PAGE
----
becomes

OFFSET(Table2[First Name], {0; 1; 2; 3; 4; 5; 6; 7; 8; 9; 10; 11; 12; 13; 14; 15; 16; 17; 18; 19}, 0, 1)

and returns

{"Kaya"; "Fraser"; "Jui"; "Cyril"; "Spencer"; "Horace"; "Emmit"; "Lynna"; "Charley"; "Fraser"; "Mckinley"; "Tiara"; "Damien"; "Linnie"; "Jui"; "Fraser"; "Siena"; "Lynna"; "Kelton"; "Kaya"}.

This step may seem weird when you can just use a cell reference to the values, however, that won't work. This step is necessary in order to force the SUBTOTAL function to evaluate each value in the array.

Note, the OFFSET function is volatile meaning it is recalculated each time the workbook is recalculated. Extensive use may slow down your workbook considerably.

Step 2 - Identify filtered values

The SUBTOTAL function returns 0 (zero) if value is not visible and 1 if the value is visible.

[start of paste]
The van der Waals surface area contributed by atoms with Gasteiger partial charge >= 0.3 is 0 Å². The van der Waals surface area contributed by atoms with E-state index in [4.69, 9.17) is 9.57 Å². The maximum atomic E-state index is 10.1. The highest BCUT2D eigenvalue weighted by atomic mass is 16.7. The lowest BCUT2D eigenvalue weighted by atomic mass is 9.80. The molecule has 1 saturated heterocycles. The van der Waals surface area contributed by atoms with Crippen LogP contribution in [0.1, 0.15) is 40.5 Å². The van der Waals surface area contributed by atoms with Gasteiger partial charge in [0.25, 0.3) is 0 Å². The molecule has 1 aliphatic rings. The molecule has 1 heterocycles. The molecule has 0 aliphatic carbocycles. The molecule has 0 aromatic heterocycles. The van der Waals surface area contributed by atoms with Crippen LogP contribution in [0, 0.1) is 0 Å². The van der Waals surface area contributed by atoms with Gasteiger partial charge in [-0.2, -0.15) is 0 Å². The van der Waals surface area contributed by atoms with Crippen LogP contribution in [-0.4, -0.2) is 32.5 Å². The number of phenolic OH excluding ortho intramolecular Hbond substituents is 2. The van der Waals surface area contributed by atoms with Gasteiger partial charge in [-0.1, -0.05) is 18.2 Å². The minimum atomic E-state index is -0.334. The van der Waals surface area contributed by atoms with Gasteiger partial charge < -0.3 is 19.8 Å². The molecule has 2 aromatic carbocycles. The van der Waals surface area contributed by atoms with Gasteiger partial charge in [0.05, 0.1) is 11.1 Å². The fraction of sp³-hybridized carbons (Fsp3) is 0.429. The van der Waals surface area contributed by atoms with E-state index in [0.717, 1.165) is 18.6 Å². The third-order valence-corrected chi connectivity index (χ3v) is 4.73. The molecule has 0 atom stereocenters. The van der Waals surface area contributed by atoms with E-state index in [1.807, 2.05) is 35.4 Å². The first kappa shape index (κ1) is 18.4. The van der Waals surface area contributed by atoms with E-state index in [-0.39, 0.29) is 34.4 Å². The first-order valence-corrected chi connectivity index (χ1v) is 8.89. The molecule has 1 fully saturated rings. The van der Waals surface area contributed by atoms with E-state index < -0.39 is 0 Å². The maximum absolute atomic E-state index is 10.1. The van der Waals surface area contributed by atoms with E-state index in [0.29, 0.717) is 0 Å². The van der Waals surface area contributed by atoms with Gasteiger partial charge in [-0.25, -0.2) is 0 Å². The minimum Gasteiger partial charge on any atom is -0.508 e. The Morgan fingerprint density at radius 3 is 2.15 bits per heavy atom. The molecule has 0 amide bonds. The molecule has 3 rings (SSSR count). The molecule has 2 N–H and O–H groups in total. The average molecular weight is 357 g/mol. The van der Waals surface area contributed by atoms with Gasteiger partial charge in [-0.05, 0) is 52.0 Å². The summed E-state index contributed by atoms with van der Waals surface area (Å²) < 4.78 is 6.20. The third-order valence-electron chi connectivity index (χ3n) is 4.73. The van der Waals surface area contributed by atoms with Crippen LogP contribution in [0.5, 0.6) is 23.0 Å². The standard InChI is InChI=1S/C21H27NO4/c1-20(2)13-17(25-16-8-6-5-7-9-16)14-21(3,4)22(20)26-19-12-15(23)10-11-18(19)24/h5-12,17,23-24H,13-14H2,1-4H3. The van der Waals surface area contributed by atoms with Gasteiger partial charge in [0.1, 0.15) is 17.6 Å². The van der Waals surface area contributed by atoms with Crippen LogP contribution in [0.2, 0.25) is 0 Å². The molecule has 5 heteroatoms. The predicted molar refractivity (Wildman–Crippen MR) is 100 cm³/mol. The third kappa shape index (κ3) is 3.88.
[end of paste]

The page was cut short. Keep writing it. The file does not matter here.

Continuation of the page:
SUBTOTAL(3, OFFSET(Table2[First Name], MATCH(ROW(Table2[First Name]), ROW(Table2[First Name]))-1, 0, 1))

becomes

SUBTOTAL(3, {"Kaya"; "Fraser"; "Jui"; "Cyril"; "Spencer"; "Horace"; "Emmit"; "Lynna"; "Charley"; "Fraser"; "Mckinley"; "Tiara"; "Damien"; "Linnie"; "Jui"; "Fraser"; "Siena"; "Lynna"; "Kelton"; "Kaya"})

and returns

{0; 0; 0; 0; 0; 0; 0; 0; 0; 1; 0; 0; 0; 0; 1; 0; 0; 0; 0; 1}

Step 3 - Return row numbers of filtered values

The IF function returns the corresponding row number of each filtered (visible) value and a blank for not visible values.

IF(SUBTOTAL(3, OFFSET(Table2[First Name], MATCH(ROW(Table2[First Name]), ROW(Table2[First Name]))-1, 0, 1)), MATCH(ROW(Table2[First Name]), ROW(Table2[First Name])), "")

becomes

IF({0; 0; 0; 0; 0; 0; 0; 0; 0; 1; 0; 0; 0; 0; 1; 0; 0; 0; 0; 1}, MATCH(ROW(Table2[First Name]), ROW(Table2[First Name])), "")

becomes

IF({0; 0; 0; 0; 0; 0; 0; 0; 0; 1; 0; 0; 0; 0; 1; 0; 0; 0; 0; 1}, {1; 2; 3; 4; 5; 6; 7; 8; 9; 10; 11; 12; 13; 14; 15; 16; 17; 18; 19; 20}, "")